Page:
As my last post explained, Buddhism refutes the idea that anything can exist on its own; all phenomena are empty of self-existence. There is no thing called Buddhism, America, Earth, burritos, or humans. These are convenient terms that we ascribe to the limitless, interconnected swath of reality that defies definition.
Likewise, there is no thing called Islam. There are approximately 1.6 billion people on earth who identify in some way as being Muslim, but their definitions vary broadly. Some may be nominal devotees who simply pay lip service to their religion in the same way as many Christians do in America (only attending church on Christmas and Easter, if at all). Others may be cultural Muslims, while still others may be...
And on the list goes until we eventually arrive at militant fundamentalists whose actions most commonly are seen to represent Islam. Kareem Abdul Jabbar recently made a great comparison: right wing jihadist are no more representative of Islam than the Westboro Baptist Church is of Christianity.
But what about all of the violence that the Koran advocates? skeptics contest. 2,821,364 people are killed in the name of God in The Bible, yet we don't see any major vocal condemnation of Christianity and Judaism. This includes genocide and butchery of the most savage sort.
As an example: I have been watching Vikings, the History Channel's drama series, and was shocked to watch as a woman had her ear cut off because she committed adultery. No, she wasn't a Viking, but a Christian. Her punishers were too. In fact, they read the punishment from the Good Book as they severed her ear. Lucky for her, they stopped with one ear, for the full punishment included cutting off both ears as well as her nose (Ezekiel 23: 25)! Yet no one identifies that bloody, literal interpretation of scripture with Christianity and Judaism.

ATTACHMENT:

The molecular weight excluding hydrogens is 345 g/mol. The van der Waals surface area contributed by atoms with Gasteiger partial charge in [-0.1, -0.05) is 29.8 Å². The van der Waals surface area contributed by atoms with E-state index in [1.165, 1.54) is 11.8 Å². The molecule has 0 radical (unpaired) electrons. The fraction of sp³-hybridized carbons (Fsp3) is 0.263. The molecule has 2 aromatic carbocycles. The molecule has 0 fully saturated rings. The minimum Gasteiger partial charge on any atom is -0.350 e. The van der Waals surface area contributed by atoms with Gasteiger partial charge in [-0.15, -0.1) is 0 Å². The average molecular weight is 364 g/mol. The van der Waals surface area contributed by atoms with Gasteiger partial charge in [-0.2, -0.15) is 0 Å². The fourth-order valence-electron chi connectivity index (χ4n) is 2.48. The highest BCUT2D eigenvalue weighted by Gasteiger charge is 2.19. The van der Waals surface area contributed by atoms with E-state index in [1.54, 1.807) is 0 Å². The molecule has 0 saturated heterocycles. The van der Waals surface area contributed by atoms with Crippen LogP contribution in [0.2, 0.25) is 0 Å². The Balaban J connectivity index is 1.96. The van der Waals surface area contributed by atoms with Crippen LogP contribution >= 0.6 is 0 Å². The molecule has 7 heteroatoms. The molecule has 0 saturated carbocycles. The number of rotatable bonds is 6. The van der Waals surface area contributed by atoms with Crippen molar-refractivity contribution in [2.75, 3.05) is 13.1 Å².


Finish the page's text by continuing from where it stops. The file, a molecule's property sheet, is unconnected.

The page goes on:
My point is this:
Burnings at the stake, mass slaughter, enslavement, genocide (all of which have biblical and historical precedents) are no more representative of Christianity than ISIS is of Islam.For those who then argue that Christians don't commit these horrible crimes, but Muslims do, I say, "No they do not. Anyone who claims to kill in the name of Allah (Arabic for God) is not a Muslim. They may claim--or sincerely believe--that they are, but they are not. At least not in the same way as peace-loving Muslims are." Most Muslims do not subscribe to literal interpretations of Sharia Law any more than Christians and Jews believe that adulterers should have their ears and noses cut off.
Which brings us back to where we began: there is no Islam. For convenience's sake, journalists and politicians might call ISIS "radical Muslims," but for convenience's sake I will also say that the term "radical Islam" is an oxymoron. There are no radical Muslims, for the moment people become militantly radicalized they are no longer Muslims; they are radical militants.
Again, I am playing with words because words and concepts are both malleable and potentially constrictive/destructive. Buddhism reveals that words are ultimately incapable of capturing the ever-fluid, complexity of reality; yet, paradoxically, they can liberate or enslave us. It's our choice whether to see clearly--free of bias, prejudice, fear, and anger--or become ensnared in the thorny entanglement of blame and hatred.